Understanding the Atomic Scale Mechanisms that Control the Attainment of Ultralow Friction and Wear in Carbon-Based Materials
Final rept. 17 Jun 2014-16 Dec 2015
TRUSTEES OF PENNSYLVANIA UNIV PHILADELPHIA PA
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The wear behavior of ultrananocrystalline diamond UNCD was characterized at the nanoscale to understand the fundamental mechanisms controlling the initial stages of wear. To enable this, novel nanoscale sliding experiments were conducted in situ in a transmission electron microscope TEM. UNCD is part of a class of materials with tremendous potential for tribological applications due to their low wear and low friction behavior. However, the scientific understanding of the initial wear process is lacking, and this prevents broader application of these materials. The experiments revealed that 1 the wear follows a gradual, atomic-level removal mechanism, as opposed to fracture or plastic deformation 2 the rate of wear rate of material removal in this nanoscale, single asperity contact is orders of magnitude larger than that measured at the macroscale and 3 nevertheless, the wear follows the macroscale trend of an initially larger wear rate, followed by stabilization at a lower value. Strikingly, no amorphization during sliding was observed, in contrast with previous experimental and computational results for diamond. To better understand the contact stresses that drive the wear, a careful, long-range investigation of contact behavior was also initiated. Since adhesion is crucial in determining contact stresses, an experimental method for the nanoscale measurement of length and strength of adhesive interactions between asperities of arbitrary shape was successfully implemented.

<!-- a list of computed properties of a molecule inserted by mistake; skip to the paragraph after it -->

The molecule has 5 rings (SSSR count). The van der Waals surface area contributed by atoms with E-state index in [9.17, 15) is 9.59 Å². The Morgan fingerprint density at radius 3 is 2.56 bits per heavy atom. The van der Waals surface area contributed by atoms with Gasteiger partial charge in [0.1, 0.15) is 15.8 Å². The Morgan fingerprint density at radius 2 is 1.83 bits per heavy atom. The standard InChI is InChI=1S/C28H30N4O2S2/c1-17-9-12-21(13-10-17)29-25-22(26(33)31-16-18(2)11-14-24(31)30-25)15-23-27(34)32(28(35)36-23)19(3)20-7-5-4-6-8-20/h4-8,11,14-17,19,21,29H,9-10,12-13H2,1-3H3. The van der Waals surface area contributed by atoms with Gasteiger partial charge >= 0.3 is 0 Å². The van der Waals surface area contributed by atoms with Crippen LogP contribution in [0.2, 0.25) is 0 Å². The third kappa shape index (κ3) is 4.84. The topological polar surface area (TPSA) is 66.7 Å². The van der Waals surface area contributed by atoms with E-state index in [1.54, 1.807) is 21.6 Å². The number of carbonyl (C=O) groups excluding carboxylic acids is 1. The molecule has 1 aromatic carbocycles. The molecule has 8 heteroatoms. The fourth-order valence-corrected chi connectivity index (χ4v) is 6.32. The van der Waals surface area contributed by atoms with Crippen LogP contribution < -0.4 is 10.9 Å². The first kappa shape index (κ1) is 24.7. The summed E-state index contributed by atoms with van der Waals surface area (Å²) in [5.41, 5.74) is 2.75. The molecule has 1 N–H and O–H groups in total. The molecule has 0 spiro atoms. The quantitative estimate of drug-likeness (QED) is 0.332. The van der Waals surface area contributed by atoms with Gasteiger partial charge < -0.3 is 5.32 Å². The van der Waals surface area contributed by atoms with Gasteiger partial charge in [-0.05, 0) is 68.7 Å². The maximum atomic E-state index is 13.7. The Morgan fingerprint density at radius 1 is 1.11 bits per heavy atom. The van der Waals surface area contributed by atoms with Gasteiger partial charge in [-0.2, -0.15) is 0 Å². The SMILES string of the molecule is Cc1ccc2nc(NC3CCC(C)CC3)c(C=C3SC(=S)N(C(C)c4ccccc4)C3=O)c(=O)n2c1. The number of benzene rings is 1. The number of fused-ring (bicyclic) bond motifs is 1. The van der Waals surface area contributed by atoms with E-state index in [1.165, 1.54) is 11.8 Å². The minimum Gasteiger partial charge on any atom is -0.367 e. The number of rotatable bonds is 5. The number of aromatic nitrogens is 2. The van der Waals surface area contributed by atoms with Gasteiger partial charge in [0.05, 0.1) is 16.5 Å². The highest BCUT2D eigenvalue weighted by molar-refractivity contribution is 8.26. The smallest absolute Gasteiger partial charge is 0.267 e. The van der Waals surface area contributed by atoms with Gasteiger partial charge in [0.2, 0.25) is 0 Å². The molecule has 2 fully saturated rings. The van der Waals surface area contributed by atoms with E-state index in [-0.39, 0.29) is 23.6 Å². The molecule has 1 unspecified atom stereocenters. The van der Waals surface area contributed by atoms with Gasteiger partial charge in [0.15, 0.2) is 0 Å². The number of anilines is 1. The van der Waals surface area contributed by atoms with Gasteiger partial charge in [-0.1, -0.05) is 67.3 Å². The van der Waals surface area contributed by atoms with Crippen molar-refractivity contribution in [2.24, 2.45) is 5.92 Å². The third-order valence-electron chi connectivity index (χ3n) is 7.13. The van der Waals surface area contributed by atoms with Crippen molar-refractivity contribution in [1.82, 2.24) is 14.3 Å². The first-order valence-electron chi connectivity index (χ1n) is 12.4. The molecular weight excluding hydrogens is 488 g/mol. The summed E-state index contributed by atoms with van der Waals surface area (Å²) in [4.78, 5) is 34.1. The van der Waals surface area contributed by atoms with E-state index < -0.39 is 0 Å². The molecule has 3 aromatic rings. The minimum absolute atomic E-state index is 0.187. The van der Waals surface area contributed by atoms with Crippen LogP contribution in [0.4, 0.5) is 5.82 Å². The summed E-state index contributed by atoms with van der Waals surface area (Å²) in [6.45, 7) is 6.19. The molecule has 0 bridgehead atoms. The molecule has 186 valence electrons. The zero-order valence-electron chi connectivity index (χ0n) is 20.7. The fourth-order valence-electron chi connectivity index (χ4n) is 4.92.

- Atomic and Molecular Physics and Spectroscopy